Before tiny Jim could respond, the door was opened by the other four kids who were waiting for him to return. Upon opening, their faces grew pale as their fragile bodies trembled with fear and uncertainty. They didn’t know what to do.

Should they scream? Should they run?

Both they did.

They run screaming their heads off towards the center of town as if there were no tomorrow. They left poor little Jim inside the house with the terrible old man. They didn’t think if the man would kill him. They didn’t suppose the man would eat him. All that had happened was they were entirely blinded by fear, fueled by adrenaline and all they could do was flee to safety.

The boys came rushing to the elders; alerting the townspeople and pleading the grownups to save young little Jim.

They, upon hearing the stories and cries of the children, marched straight to the house only to find it empty with the child nowhere to be seen. Deciding that it would be best if they destroyed the place to eradicate the fear, they set the decrepit abode to flames as the fire kissed and caressed the woods to ashes.

Three days later, Jim’s mother was found dead and the little boy, still lost and nowhere to be seen.

People said that the old man’s revenge had caused the death of Jim’s mother. They say after the event, some of the people could see the old man walking pass their houses or staring at them at a distance.

They said that the terrible old man had casted a curse upon the inhabitants of the town and that everyone’s bound to feel his wrath.

At least, that’s how the tale goes.

Come on, cheers.

However, there are a lot of details missing from the tale. Tell you what, here’s what really happened.

The terrible old man had asked the little blond if he were lost and seeing the child’s friends run and clamber away as they trip on the muddy grass, he stepped back a bit to not frighten the child anymore. He soothed the child as if he were Jim’s own grandfather and he muttered apologies of how he didn’t want to scare them with his wrinkled head hung low as if all the burdens in the world was placed upon it.

He was used to people being frightened at the sight of him but still, he felt sorry for making them feel it. He knew how scary his home must have looked to the townsfolk, but he was old and he had no money to fix the his humble abode. All he had was some penny enough to get him by.

It turns out, the dirty interior was not kept tidy due to his depression since the death of his lovely wife about two years before the encounter. He couldn’t bear to leave the place since all his treasured memories he had with his wife and sons happened within it.

It was his only source of hope and salvation from his dark, cruel world.

His sons left him and had cut all forms of contact with him. He was all alone and for years, the terrible old man has succumbed to the whispers of sadness and so he ceased to go outside of his house. He wasn’t a social butterfly to start with and his wife didn’t fancy chattering with the other townsfolk so there, they lived, hidden from prying eyes.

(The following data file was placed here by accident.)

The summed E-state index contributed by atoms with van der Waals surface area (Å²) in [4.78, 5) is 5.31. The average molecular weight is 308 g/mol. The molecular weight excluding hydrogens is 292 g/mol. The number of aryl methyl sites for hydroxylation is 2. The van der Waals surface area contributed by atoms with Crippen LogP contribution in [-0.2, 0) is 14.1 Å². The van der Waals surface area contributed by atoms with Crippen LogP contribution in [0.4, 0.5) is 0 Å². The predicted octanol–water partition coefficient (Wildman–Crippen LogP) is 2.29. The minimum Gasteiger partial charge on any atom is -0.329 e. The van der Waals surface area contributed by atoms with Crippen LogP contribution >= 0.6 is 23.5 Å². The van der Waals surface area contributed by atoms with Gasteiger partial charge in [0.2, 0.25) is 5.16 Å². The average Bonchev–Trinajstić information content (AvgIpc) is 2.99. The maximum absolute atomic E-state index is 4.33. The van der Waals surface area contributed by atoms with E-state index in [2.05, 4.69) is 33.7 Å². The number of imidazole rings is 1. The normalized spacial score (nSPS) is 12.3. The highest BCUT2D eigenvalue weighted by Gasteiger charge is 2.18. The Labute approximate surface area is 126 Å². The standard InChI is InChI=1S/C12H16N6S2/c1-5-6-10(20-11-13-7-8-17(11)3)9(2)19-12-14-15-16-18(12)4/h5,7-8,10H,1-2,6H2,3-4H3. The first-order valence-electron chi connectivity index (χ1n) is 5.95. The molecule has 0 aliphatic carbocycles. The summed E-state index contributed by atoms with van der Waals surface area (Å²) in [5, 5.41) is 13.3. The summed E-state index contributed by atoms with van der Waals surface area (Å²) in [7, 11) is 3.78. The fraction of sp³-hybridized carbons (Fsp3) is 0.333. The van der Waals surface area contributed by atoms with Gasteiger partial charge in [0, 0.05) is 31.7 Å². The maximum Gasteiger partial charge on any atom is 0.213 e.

Why did the sons leave him, you ask?

The sons weren’t able to understand that all those years their father was somewhere faraway, he was working for their future. He deeply missed them, and if he were given a chance, he’d like to stay with them instead. However, life was tough and he needed to work to another country. They never got to bond together and so they grew to hate him.

Now as he brought Jim back to the child’s home while telling his life story, that was the time when the townspeople burned the old man’s house to the ground with glee.

They destroyed his last hope in life just because of their petty fear.

The look on his face when he heard of what had happened from the chattering townsfolk outside was a mix of utter despair, anger, and hopelessness while the tears flowed like a river. His heart was crushed and his soul was damned. He looked as though he wanted to die, there and then… and he probably would have killed himself if it weren’t for what happened.

Hmm? Why did Jim’s mother die?

Well, his mother was already ill. It was about time her body gives up. It’s all a matter of coincidence. The night when Jim returned home, his mother collapsed to the ground. For three days, the terrible old man took care of Jim’s mother until she breathed her last. After she died, the terrible old man took in the boy and moved to another town—away from the judgmental neighbors.

It isn’t so bad, is it?

How do I know all this?

Let’s just say if I weren’t as prideful then, I wouldn’t have known anything about the terrible old man who wasn’t even terrible at all.


Leave a Reply

Fill in your details below or click an icon to log in: Logo

You are commenting using your account. Log Out /  Change )

Google+ photo

You are commenting using your Google+ account. Log Out /  Change )

Twitter picture

You are commenting using your Twitter account. Log Out /  Change )

Facebook photo

You are commenting using your Facebook account. Log Out /  Change )


Connecting to %s

Powered by

Up ↑

%d bloggers like this: